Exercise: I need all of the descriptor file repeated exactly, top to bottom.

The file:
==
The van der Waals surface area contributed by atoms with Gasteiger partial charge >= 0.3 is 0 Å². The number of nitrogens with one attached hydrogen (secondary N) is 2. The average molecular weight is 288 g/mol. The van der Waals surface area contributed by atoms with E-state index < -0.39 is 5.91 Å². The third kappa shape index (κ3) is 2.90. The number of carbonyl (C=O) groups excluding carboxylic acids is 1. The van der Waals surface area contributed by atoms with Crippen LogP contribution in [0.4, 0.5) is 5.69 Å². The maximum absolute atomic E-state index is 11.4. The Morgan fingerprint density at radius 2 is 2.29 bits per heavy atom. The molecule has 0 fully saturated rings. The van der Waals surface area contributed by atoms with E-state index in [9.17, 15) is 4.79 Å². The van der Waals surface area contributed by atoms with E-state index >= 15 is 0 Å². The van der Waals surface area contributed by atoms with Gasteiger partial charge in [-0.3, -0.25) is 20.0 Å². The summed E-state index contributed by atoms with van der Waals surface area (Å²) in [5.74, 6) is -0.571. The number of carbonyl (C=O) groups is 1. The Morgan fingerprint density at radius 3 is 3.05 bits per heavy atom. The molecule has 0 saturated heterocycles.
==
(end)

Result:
The van der Waals surface area contributed by atoms with Gasteiger partial charge >= 0.3 is 0 Å². The number of nitrogens with one attached hydrogen (secondary N) is 2. The average molecular weight is 288 g/mol. The van der Waals surface area contributed by atoms with E-state index < -0.39 is 5.91 Å². The third kappa shape index (κ3) is 2.90. The number of carbonyl (C=O) groups excluding carboxylic acids is 1. The van der Waals surface area contributed by atoms with Crippen LogP contribution in [0.4, 0.5) is 5.69 Å². The maximum absolute atomic E-state index is 11.4. The Morgan fingerprint density at radius 2 is 2.29 bits per heavy atom. The molecule has 0 fully saturated rings. The van der Waals surface area contributed by atoms with E-state index in [9.17, 15) is 4.79 Å². The van der Waals surface area contributed by atoms with E-state index >= 15 is 0 Å². The van der Waals surface area contributed by atoms with Gasteiger partial charge in [-0.3, -0.25) is 20.0 Å². The summed E-state index contributed by atoms with van der Waals surface area (Å²) in [5.74, 6) is -0.571. The number of carbonyl (C=O) groups is 1. The Morgan fingerprint density at radius 3 is 3.05 bits per heavy atom. The molecule has 0 saturated heterocycles.